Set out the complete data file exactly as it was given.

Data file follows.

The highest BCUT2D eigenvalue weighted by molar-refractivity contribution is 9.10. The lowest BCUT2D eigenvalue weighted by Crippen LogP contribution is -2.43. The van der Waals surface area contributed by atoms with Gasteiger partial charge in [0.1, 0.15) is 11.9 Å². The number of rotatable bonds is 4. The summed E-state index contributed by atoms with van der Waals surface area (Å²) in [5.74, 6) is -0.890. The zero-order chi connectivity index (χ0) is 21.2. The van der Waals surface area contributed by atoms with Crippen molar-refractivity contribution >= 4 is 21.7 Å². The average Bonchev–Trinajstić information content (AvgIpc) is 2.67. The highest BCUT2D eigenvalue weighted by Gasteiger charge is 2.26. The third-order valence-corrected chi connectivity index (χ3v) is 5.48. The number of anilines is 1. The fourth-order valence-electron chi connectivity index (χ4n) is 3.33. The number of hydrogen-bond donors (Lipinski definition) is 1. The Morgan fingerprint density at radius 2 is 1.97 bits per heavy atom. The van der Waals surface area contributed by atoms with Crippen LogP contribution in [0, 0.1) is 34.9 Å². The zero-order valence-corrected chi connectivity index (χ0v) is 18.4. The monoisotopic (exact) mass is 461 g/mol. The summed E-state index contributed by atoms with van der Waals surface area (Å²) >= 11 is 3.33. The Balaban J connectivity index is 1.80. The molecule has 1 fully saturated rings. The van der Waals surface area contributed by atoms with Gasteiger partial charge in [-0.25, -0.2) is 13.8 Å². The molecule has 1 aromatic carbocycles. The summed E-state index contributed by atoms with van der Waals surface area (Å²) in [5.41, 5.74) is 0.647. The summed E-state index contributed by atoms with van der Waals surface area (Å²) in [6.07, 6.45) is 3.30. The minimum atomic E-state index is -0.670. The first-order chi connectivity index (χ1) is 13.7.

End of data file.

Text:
The highest BCUT2D eigenvalue weighted by molar-refractivity contribution is 9.10. The lowest BCUT2D eigenvalue weighted by Crippen LogP contribution is -2.43. The van der Waals surface area contributed by atoms with Gasteiger partial charge in [0.1, 0.15) is 11.9 Å². The number of rotatable bonds is 4. The summed E-state index contributed by atoms with van der Waals surface area (Å²) in [5.74, 6) is -0.890. The zero-order chi connectivity index (χ0) is 21.2. The van der Waals surface area contributed by atoms with Crippen molar-refractivity contribution >= 4 is 21.7 Å². The average Bonchev–Trinajstić information content (AvgIpc) is 2.67. The highest BCUT2D eigenvalue weighted by Gasteiger charge is 2.26. The third-order valence-corrected chi connectivity index (χ3v) is 5.48. The number of anilines is 1. The fourth-order valence-electron chi connectivity index (χ4n) is 3.33. The number of hydrogen-bond donors (Lipinski definition) is 1. The Morgan fingerprint density at radius 2 is 1.97 bits per heavy atom. The van der Waals surface area contributed by atoms with Crippen LogP contribution in [0, 0.1) is 34.9 Å². The zero-order valence-corrected chi connectivity index (χ0v) is 18.4. The monoisotopic (exact) mass is 461 g/mol. The summed E-state index contributed by atoms with van der Waals surface area (Å²) >= 11 is 3.33. The Balaban J connectivity index is 1.80. The molecule has 1 fully saturated rings. The van der Waals surface area contributed by atoms with Gasteiger partial charge in [-0.25, -0.2) is 13.8 Å². The molecule has 1 aromatic carbocycles. The summed E-state index contributed by atoms with van der Waals surface area (Å²) in [5.41, 5.74) is 0.647. The summed E-state index contributed by atoms with van der Waals surface area (Å²) in [6.07, 6.45) is 3.30. The minimum atomic E-state index is -0.670. The first-order chi connectivity index (χ1) is 13.7.